In other words, by using two examples of exceptions to law violations within the law, Jesus Himself shows that there is at least one exception to the Sabbath rule: if the Sabbath rule clashes with human life, then preserving human life is to be the top priority above whether or not one keeps the Sabbath law or not. In real life cases, this refers to someone who is a medical professional who must go into work or visit a patient instead of going to church on Sunday. For someone else, it may mean checking in on their relative and staying at home while the rest of the family goes to church. It may even involve staying home to go over and fix your neighbor’s roof instead of going to church, or finding their lost animal, or putting out a forest fire for your neighbors some 30 miles away.
The Sabbath may be a day of physical rest for some people who cannot make it to church due to long work hours and the need to rest before returning to work on Monday. After all, the Lord made it a day of rest, so why not rest on that day? For the Pastor who’s worked double shifts back to back and hasn’t had a moment’s rest, why should he be forced to forgo even more rest and put himself in danger – when he could stay home and recover from an exhausting week so that he can return to full form in his ministerial work next week? The day was made so that the pastor could rest. If he needs physical sleep with his sleep undisturbed, then is it not necessary for his recovery and physical health? We’re only at our best when we have food, drink, and rest. In the absence of those things, whatever the reason, we are unable to carry on without them. We are not immortal, you know.
Yes, there are exceptions to the Sabbath Law, and there are valid exceptions. Christians who are unable to attend church due to exigent circumstances are those who, under normal circumstances, would attend church. If these individuals love the Lord, and have shown their desire to attend church but are unable to for some indefinite period of time, then it’s far more likely these individuals have legitimate reasons behind why they’re unable to, reasons that not even the Lord would hold against them. The disciples had to pluck grain to eat, and these individuals have to work to earn their bread. The Lord approves of the exceptions he quotes here in Matthew 12, and, if the Lord Jesus approves of Sabbath exceptions, then so should we.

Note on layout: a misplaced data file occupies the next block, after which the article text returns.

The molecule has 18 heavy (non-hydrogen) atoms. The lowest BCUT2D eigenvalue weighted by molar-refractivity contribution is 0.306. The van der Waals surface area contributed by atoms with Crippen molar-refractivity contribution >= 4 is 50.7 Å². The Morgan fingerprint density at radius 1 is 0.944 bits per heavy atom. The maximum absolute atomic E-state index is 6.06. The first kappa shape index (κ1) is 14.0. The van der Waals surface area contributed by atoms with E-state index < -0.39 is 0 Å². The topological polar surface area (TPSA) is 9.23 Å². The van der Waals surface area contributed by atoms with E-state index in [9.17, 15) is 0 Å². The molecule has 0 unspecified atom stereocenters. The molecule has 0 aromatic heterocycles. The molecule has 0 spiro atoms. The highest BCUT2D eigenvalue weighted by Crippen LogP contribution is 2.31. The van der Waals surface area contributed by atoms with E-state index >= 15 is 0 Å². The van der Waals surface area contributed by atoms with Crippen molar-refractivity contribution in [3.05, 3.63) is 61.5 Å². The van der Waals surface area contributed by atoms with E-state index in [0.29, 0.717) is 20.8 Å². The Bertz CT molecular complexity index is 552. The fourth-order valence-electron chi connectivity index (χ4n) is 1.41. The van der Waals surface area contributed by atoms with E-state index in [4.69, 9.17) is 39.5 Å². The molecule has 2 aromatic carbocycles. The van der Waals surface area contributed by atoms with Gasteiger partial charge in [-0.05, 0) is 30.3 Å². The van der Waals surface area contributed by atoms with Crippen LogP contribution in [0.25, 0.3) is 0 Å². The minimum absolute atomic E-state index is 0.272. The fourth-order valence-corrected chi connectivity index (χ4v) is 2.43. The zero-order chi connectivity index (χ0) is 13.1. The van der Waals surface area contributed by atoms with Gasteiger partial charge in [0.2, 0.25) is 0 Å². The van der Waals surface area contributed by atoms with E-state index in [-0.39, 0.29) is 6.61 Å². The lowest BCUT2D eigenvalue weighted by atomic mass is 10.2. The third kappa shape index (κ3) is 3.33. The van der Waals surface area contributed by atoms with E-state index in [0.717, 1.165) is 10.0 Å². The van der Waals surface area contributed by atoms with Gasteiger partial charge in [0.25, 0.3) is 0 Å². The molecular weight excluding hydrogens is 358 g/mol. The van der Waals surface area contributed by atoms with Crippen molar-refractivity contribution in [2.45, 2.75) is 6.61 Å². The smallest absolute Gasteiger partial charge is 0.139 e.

- The Lord desires mercy and compassion over ritualistic sacrifices
I’ve said it in this study time and time again that the Lord desires that we love our neighbor rather than concern ourselves with following the Law strictly. In the case of the disciples plucking grain, the Pharisees refused to put the love of their fellow man and a human need to eat above their value of the Law. If the Law said that plucking grain was forbidden on the Sabbath, despite the human need for food, the disciples should starve themselves (according to the Pharisees). This is the kind of thinking that places the Law above love of neighbor, and it characterized the Pharisees’ behavior in nearly everything.
The Lord stressed the importance of loving one’s neighbor and doing good above offering ritualistic sacrifices. Here are a few passages to that end:
10 Hear the word of the Lord,
You rulers of Sodom;
Give ear to the instruction of our God,
You people of Gomorrah.
11 “What are your multiplied sacrifices to Me?”
Says the Lord.
“I have had enough of burnt offerings of rams
And the fat of fed cattle;
And I take no pleasure in the blood of bulls, lambs or goats.
12 “When you come to appear before Me,
Who requires of you this trampling of My courts?
13 “Bring your worthless offerings no longer,
Incense is an abomination to Me.
New moon and sabbath, the calling of assemblies—
I cannot endure iniquity and the solemn assembly.
14 “I hate your new moon festivals and your appointed feasts,
They have become a burden to Me;
I am weary of bearing them.
15 “So when you spread out your hands in prayer,
I will hide My eyes from you;
Yes, even though you multiply prayers,
I will not listen.
Your hands are covered with blood.
16 “Wash yourselves, make yourselves clean;
Remove the evil of your deeds from My sight.
Cease to do evil,
17 Learn to do good;
Reprove the ruthless,
Defend the orphan,
Plead for the widow. (Isaiah 1:10-17)